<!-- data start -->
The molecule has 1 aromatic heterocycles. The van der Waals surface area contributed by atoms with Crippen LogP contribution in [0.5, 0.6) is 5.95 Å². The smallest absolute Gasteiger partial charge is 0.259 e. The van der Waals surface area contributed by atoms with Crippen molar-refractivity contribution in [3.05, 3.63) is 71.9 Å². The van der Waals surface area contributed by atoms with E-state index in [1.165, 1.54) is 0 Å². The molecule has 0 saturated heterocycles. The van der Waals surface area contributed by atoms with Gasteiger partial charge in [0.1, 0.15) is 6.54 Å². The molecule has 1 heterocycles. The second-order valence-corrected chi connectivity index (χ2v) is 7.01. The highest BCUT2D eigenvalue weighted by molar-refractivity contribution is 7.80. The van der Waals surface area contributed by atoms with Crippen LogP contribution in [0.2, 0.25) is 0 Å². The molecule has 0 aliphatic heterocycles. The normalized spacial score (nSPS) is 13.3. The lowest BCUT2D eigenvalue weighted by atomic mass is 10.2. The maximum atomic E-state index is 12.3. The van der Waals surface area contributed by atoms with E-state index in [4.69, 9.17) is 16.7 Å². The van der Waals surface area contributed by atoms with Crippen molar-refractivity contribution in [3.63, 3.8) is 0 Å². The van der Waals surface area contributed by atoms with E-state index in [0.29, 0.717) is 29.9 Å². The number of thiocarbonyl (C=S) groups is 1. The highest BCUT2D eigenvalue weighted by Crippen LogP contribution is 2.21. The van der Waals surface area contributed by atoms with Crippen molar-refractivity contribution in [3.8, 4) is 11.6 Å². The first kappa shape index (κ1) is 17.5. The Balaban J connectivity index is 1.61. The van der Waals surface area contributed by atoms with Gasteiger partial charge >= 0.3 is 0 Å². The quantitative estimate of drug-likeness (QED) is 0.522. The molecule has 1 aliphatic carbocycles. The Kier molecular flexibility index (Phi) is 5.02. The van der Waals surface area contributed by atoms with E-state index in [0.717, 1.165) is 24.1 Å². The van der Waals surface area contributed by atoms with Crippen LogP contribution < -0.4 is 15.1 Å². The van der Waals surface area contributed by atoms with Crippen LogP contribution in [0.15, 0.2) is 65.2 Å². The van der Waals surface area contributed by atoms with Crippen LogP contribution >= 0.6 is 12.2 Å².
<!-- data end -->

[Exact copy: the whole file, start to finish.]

The molecule has 1 aromatic heterocycles. The van der Waals surface area contributed by atoms with Crippen LogP contribution in [0.5, 0.6) is 5.95 Å². The smallest absolute Gasteiger partial charge is 0.259 e. The van der Waals surface area contributed by atoms with Crippen molar-refractivity contribution in [3.05, 3.63) is 71.9 Å². The van der Waals surface area contributed by atoms with E-state index in [1.165, 1.54) is 0 Å². The molecule has 0 saturated heterocycles. The van der Waals surface area contributed by atoms with Gasteiger partial charge in [0.1, 0.15) is 6.54 Å². The molecule has 1 heterocycles. The second-order valence-corrected chi connectivity index (χ2v) is 7.01. The highest BCUT2D eigenvalue weighted by molar-refractivity contribution is 7.80. The van der Waals surface area contributed by atoms with Crippen LogP contribution in [0.2, 0.25) is 0 Å². The molecule has 0 aliphatic heterocycles. The normalized spacial score (nSPS) is 13.3. The lowest BCUT2D eigenvalue weighted by atomic mass is 10.2. The maximum atomic E-state index is 12.3. The van der Waals surface area contributed by atoms with E-state index in [4.69, 9.17) is 16.7 Å². The van der Waals surface area contributed by atoms with Crippen molar-refractivity contribution in [3.63, 3.8) is 0 Å². The van der Waals surface area contributed by atoms with E-state index in [0.29, 0.717) is 29.9 Å². The number of thiocarbonyl (C=S) groups is 1. The highest BCUT2D eigenvalue weighted by Crippen LogP contribution is 2.21. The van der Waals surface area contributed by atoms with Crippen molar-refractivity contribution in [3.8, 4) is 11.6 Å². The first kappa shape index (κ1) is 17.5. The Balaban J connectivity index is 1.61. The van der Waals surface area contributed by atoms with Gasteiger partial charge >= 0.3 is 0 Å². The quantitative estimate of drug-likeness (QED) is 0.522. The molecule has 1 aliphatic carbocycles. The Kier molecular flexibility index (Phi) is 5.02. The van der Waals surface area contributed by atoms with E-state index in [0.717, 1.165) is 24.1 Å². The van der Waals surface area contributed by atoms with Crippen LogP contribution < -0.4 is 15.1 Å². The van der Waals surface area contributed by atoms with Crippen LogP contribution in [0.15, 0.2) is 65.2 Å². The van der Waals surface area contributed by atoms with Crippen LogP contribution >= 0.6 is 12.2 Å².